This actually happened.
And you know about it, because I alluded to it yesterday. (And you might well have picked up on it on your own.) My reaction when it occurred was less embarrassment, though embarrassment would be entirely appropriate and I feel a little of that now writing about it. My response was, in fact, a startled though non-judgmental version of surprise, followed by a little flash bulb going off in my head, indicating that something remarkable had taken place, at least remarkable enough for me to write about it today. “Remarkable” does not necessarily mean “earthshaking”, so do not get overly excited. This is only about me. Though it is possibly about you as well. I shall leave it to you to decide how big a deal it is. I think it’s pretty big. But neither that statement nor my italicizing the word “big” is intended to prejudice your decision. Nor is it meant to induce you to continue reading after slogging through a lengthy and somewhat pedestrian paragraph.
Yesterday, I was talking about my anxiety related to my commitment to watching a TV series (BBC America’s “Broadchurch”), wherein one murder mystery story would be spread over eight consecutive weekly episodes. I did not know if I could do it, feeling intense pressure over making myself available eight Wednesday nights at 10 P.M. in a row.
I had had difficulty with two-parters in the past. Life’s inconveniencies invariably caused me to miss the concluding episode, resulting in my never witnessing the apprehension of the “one-armed man” (The Fugitive), or discovering whether they ever caught the guy who tried to assassinate President Roosevelt and killed the Mayor of Chicago instead (The Untouchables.) That was a commitment of two weeks, and I had utterly failed at it.
Now they were asking me for eight. By yesterday’s writing, I had already watched three, but I was feeling increasing discomfort over “going the distance”, listing numerous hypotheses for my missing an episode, including,
“What if I watch something boring at 9 and accidentally fall asleep?”
During yesterday’s writing, I deleted a paragraph explaining that every episode was only aired once, and that there were no internet outlets where you could catch up on already aired episodes that you had missed. (I did not mention Netflix because we do not have Netflix.) The reason I deleted that paragraph is because I took it as a “given” that my only option was to watch the show when it was broadcast, Wednesday nights at 10. This was done not to make it a better story, but because that was entirely what I, at that writing, believed to be the case.
Then, during a driving excursion with another couple our age, I “test ran” this blog post idea, hoping to pass the time in an amusing fashion, and fully expecting them to understand and sympathize with my predicament.
As it turned out, however, Leah, the female member of our companioning couple, did not. (And she was unquestionably speaking for her husband Paul as well.)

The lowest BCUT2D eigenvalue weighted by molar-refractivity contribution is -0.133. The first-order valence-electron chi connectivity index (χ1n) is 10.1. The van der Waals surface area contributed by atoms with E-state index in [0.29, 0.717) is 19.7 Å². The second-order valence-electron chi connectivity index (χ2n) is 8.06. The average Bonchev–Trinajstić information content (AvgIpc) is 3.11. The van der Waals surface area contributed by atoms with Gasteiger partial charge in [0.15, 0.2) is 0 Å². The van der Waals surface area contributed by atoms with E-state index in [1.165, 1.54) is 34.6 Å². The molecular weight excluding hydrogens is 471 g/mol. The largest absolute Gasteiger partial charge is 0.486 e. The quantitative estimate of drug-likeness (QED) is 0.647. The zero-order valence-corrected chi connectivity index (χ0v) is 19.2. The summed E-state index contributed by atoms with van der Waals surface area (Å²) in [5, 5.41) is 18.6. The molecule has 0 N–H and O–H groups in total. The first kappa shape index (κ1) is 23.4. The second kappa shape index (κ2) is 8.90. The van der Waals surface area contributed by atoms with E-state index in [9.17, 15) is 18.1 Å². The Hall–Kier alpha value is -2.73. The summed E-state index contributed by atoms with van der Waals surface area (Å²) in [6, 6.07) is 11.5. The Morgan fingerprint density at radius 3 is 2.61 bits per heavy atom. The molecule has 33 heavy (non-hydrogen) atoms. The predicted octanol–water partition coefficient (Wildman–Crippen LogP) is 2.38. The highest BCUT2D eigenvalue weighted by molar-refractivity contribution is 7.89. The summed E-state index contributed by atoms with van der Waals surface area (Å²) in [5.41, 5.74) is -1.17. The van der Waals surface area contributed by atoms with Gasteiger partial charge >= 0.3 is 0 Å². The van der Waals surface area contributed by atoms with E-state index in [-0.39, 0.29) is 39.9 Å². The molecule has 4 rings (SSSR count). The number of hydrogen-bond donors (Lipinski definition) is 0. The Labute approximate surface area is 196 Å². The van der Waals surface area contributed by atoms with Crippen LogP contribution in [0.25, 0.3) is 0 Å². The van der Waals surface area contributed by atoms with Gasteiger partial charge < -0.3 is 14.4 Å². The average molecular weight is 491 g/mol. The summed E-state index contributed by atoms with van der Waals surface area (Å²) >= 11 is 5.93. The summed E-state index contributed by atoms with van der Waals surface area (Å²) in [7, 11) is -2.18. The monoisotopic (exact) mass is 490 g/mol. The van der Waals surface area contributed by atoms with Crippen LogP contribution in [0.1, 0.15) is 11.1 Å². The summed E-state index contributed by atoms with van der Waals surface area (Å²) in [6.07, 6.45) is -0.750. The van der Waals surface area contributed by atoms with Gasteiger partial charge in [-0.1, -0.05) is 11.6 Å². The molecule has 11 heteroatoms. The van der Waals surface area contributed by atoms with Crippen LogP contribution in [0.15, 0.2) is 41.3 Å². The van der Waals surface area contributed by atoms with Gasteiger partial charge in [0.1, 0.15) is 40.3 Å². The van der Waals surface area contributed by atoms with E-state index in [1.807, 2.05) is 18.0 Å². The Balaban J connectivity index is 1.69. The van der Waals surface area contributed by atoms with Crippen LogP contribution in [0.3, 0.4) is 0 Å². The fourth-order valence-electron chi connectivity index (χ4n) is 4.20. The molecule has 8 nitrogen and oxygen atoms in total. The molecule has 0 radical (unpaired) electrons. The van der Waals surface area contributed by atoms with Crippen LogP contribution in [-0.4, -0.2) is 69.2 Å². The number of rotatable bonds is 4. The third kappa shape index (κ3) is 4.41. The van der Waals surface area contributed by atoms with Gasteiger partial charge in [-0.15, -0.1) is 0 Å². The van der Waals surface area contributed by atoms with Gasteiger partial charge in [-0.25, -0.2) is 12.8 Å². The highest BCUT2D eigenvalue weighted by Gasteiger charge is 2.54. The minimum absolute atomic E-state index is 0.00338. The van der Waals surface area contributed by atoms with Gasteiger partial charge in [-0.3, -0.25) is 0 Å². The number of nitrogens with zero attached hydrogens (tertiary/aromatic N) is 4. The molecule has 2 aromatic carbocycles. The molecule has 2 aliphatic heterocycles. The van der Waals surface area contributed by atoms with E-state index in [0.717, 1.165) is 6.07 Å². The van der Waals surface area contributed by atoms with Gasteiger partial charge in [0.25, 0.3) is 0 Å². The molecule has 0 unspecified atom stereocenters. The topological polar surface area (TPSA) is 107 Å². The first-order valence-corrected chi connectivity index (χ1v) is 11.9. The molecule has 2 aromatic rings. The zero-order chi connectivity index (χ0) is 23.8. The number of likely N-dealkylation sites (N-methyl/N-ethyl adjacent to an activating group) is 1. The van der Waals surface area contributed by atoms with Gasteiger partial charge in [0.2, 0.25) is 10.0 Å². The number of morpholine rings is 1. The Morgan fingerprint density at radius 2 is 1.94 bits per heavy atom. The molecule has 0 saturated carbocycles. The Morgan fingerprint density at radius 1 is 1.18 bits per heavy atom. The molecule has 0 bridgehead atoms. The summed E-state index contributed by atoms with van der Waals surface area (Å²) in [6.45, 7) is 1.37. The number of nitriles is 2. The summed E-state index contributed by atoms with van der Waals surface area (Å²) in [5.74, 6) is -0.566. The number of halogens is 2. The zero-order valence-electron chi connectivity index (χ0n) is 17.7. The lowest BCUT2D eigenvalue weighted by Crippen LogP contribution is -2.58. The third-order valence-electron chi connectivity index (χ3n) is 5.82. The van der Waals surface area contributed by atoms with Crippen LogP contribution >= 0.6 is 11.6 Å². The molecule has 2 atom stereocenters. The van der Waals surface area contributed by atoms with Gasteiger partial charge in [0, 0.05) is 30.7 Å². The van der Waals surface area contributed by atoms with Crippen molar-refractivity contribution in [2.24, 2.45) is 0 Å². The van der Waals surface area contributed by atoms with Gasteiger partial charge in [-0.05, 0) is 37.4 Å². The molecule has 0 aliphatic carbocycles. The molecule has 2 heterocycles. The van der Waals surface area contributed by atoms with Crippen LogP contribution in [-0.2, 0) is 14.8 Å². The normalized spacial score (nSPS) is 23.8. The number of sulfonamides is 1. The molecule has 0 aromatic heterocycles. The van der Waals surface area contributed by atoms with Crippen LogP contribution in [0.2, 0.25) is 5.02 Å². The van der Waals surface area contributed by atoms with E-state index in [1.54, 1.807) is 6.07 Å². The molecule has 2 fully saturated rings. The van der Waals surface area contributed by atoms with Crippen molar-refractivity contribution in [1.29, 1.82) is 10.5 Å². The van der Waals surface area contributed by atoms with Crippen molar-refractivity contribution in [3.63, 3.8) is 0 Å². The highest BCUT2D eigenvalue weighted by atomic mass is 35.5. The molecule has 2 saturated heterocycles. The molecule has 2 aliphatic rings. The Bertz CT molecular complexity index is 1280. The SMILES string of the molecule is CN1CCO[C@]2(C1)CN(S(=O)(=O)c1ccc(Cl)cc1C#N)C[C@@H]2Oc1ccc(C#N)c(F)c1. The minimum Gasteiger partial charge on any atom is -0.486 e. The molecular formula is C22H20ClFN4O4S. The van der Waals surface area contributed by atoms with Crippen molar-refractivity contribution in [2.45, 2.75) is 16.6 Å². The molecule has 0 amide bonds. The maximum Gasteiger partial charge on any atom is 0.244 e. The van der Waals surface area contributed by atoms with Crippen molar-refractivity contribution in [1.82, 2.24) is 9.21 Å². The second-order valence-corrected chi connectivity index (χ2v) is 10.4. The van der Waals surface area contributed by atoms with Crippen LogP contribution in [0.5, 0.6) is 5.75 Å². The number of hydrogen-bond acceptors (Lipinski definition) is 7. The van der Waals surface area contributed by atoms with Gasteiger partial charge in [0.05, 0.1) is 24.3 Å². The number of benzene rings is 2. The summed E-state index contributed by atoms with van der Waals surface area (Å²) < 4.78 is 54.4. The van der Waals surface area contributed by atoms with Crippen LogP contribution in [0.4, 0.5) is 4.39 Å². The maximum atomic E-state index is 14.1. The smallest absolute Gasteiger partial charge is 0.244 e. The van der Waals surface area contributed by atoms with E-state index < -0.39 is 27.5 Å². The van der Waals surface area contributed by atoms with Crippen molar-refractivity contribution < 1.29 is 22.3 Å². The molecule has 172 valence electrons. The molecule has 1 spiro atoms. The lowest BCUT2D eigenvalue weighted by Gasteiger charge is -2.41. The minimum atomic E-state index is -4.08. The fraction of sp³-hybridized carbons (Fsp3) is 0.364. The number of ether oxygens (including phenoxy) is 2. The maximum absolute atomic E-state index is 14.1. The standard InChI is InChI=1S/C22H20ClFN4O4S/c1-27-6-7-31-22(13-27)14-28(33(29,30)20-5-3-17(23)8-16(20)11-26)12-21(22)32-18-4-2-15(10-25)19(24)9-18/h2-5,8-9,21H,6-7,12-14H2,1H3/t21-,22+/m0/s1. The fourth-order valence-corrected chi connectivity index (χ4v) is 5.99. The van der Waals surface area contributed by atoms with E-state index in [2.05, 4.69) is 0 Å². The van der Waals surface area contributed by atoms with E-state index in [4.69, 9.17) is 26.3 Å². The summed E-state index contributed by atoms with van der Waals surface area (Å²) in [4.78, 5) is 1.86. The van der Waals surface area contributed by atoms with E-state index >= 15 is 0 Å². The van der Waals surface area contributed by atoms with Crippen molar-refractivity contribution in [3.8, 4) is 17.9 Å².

After regaling them with my agonizing uncertainty over being available to watch all eight episodes when they were broadcast, Leah, gently and tactfully, as if speaking to a person with severe brain deficiencies, remarked,
“We like to record things.”
At which point, the little bulb flashed illuminatingly in my head, followed by a clearly formed internal observation, that observation being…
“I never thought of that.”
It came to me as an entirely novel idea. Something that had truthfully never crossed my mind. As in,
“Pa, the baby’s comin’! Fetch the doctor!”
“Son, by the time I saddle up old Dobbin and ride into town…”
“Are you kiddin’ me? There’s a car parked in the garage!”
“Tape the show, and watch it at another time.”
Why didn’t I think of that?
It is not an entirely alien idea. We have TiVo somewhere in the house. I remember several years ago setting it up to record Have Gun, Will Travel episodes from the Westerns Channel, though I have never watched any of them and by now I have accumulated half a dozen or so re-recordings of every episode as during that time period the series has been rerun over and over again, and I have never bothered to turn the thing off.
I am aware of the technology that would have easily alleviated my concerns. But using it simply never occurred to me.
This story hinges on technology, a “Blind Spot” often associated with the pathetically “over-the-hill.” As you see, however, I have simultaneously disproven and proven that stereotype, via Leah who “likes to record things”, and myself, who – full and shameful disclosure – never thought of it. But for me, there are broader implications here. Especially for writers. Most specifically, for older writers.
We all have “Blind Spots.” However, the “Blind Spots” of youthful writers – such as their inability to contextualize due to an insufficiency of life experience – are more readily forgiven – or are never even noticed – by the highly coveted youthful audience they entertain owing to the fortuitous congruency of the “Blind Spots.”
Older writers’ “Blind Spots”, on the other hand, are deal-breaking impediments to connecting with that youthful audience. And you cannot accommodate for them, because you are not aware that they’re there.
That’s what I’m talking about, using my technological “Blind Spot” as an analogy.
It is my best metaphor to date on the issue of what it is older writers are missing.
But I shall remain on the lookout for a better one.